05/12/2015 10:41 EDT | Updated 05/12/2016 05:59 EDT

2500 MHz spectrum auction raises $755M, mainly from Telus

Ottawa's latest auctioning off of Canada's wireless airwaves has raised $755 million for government coffers, the majority of which came from Telus.

Industry Canada revealed Tuesday the winners of 318 blocks of wireless spectrum in 61 regions across Canada.

The wireless spectrum up for sale was in the 2500 MHz band, which should help improve cellular transmission in dense urban environments. Ottawa also said it is ideal for providing broadband service in rural areas — a stated goal of the current government.

Telus spent $478 million to expand its total spectrum allocation by 37 per cent, Industry Canada said. The company picked up new spectrum airwaves in every province and territory. 

The second-biggest bidder was Videotron, which spent $186 million. The company has been mulling a national wireless service, and the new spectrum blocks could theoretically help make that happen as their newly obtained blocks are in B.C., Alberta, Ontario and their home base of Quebec.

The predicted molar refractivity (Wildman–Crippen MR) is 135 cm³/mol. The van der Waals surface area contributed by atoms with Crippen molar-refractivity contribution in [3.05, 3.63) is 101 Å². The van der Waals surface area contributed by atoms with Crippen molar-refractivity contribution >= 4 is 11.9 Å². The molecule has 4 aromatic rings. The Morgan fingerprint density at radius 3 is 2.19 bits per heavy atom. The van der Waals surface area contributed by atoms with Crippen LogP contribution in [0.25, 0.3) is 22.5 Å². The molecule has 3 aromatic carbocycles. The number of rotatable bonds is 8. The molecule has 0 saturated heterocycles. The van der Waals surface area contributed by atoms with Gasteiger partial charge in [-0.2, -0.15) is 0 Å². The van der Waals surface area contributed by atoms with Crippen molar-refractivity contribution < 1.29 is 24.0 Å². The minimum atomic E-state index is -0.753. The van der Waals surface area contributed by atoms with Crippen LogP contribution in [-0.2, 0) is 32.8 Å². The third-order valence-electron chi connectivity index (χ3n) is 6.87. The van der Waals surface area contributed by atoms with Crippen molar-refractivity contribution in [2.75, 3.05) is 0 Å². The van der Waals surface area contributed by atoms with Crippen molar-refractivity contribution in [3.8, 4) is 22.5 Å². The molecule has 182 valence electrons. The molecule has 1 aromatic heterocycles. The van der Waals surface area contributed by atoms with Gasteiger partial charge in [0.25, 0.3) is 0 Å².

Other regional players also picked up spectrum, including Xplornet, Canada's largest provider of Internet services in rural areas, which expanded its footprint by 62 per cent across nine provinces. Other small buyers included TBay Tel, Eastlink and MTS, all of which bought more spectrum in markets where they already operate.

Wind Mobile did not purchase any new spectrum. 

Rogers and Bell, meanwhile, picked up small chunks scattered across the country, spending $24 million and $29 million, respectively. Those two titans being relatively minor players may seem surprising but it was actually expected, because both companies are at or near their maximum allowable spectrum caps in most large markets.

Ottawa says all the spectrum sold in the auction comes with "use it or lose it" provisions, to help ensure it gets deployed within a certain timeframe. In previous auctions, the sector incumbents have been criticized for buying up spectrum and then sitting on it solely so that nobody else can use it, a process known as hoarding.